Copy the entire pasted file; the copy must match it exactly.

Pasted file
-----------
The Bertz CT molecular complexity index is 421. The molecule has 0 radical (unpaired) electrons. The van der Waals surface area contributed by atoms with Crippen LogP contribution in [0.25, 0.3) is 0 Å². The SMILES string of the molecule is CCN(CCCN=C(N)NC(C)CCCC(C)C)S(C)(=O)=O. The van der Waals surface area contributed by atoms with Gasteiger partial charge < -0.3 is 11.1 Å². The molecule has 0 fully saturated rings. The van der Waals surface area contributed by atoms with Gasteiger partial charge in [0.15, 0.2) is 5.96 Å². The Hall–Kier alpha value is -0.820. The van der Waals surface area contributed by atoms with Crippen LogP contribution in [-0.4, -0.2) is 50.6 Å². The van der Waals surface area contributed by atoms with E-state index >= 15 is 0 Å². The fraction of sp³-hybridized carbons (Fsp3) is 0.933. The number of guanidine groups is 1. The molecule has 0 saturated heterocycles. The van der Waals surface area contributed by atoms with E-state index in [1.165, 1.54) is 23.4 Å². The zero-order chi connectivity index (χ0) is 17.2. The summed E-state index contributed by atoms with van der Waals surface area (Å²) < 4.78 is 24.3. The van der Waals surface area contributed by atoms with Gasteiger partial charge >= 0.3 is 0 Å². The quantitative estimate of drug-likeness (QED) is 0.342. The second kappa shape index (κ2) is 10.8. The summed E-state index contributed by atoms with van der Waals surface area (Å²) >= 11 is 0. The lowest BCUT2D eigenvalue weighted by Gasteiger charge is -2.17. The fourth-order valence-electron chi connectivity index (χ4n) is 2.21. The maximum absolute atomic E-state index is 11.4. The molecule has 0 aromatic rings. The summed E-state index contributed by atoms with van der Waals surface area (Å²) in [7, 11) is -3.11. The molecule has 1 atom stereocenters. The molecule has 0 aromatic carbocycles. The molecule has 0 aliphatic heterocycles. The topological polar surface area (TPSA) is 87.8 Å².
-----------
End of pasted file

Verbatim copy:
The Bertz CT molecular complexity index is 421. The molecule has 0 radical (unpaired) electrons. The van der Waals surface area contributed by atoms with Crippen LogP contribution in [0.25, 0.3) is 0 Å². The SMILES string of the molecule is CCN(CCCN=C(N)NC(C)CCCC(C)C)S(C)(=O)=O. The van der Waals surface area contributed by atoms with Gasteiger partial charge < -0.3 is 11.1 Å². The molecule has 0 fully saturated rings. The van der Waals surface area contributed by atoms with Gasteiger partial charge in [0.15, 0.2) is 5.96 Å². The Hall–Kier alpha value is -0.820. The van der Waals surface area contributed by atoms with Crippen LogP contribution in [-0.4, -0.2) is 50.6 Å². The van der Waals surface area contributed by atoms with E-state index >= 15 is 0 Å². The fraction of sp³-hybridized carbons (Fsp3) is 0.933. The number of guanidine groups is 1. The molecule has 0 saturated heterocycles. The van der Waals surface area contributed by atoms with E-state index in [1.165, 1.54) is 23.4 Å². The zero-order chi connectivity index (χ0) is 17.2. The summed E-state index contributed by atoms with van der Waals surface area (Å²) < 4.78 is 24.3. The van der Waals surface area contributed by atoms with Gasteiger partial charge >= 0.3 is 0 Å². The quantitative estimate of drug-likeness (QED) is 0.342. The second kappa shape index (κ2) is 10.8. The summed E-state index contributed by atoms with van der Waals surface area (Å²) >= 11 is 0. The lowest BCUT2D eigenvalue weighted by Gasteiger charge is -2.17. The fourth-order valence-electron chi connectivity index (χ4n) is 2.21. The maximum absolute atomic E-state index is 11.4. The molecule has 0 aromatic rings. The summed E-state index contributed by atoms with van der Waals surface area (Å²) in [7, 11) is -3.11. The molecule has 1 atom stereocenters. The molecule has 0 aromatic carbocycles. The molecule has 0 aliphatic heterocycles. The topological polar surface area (TPSA) is 87.8 Å².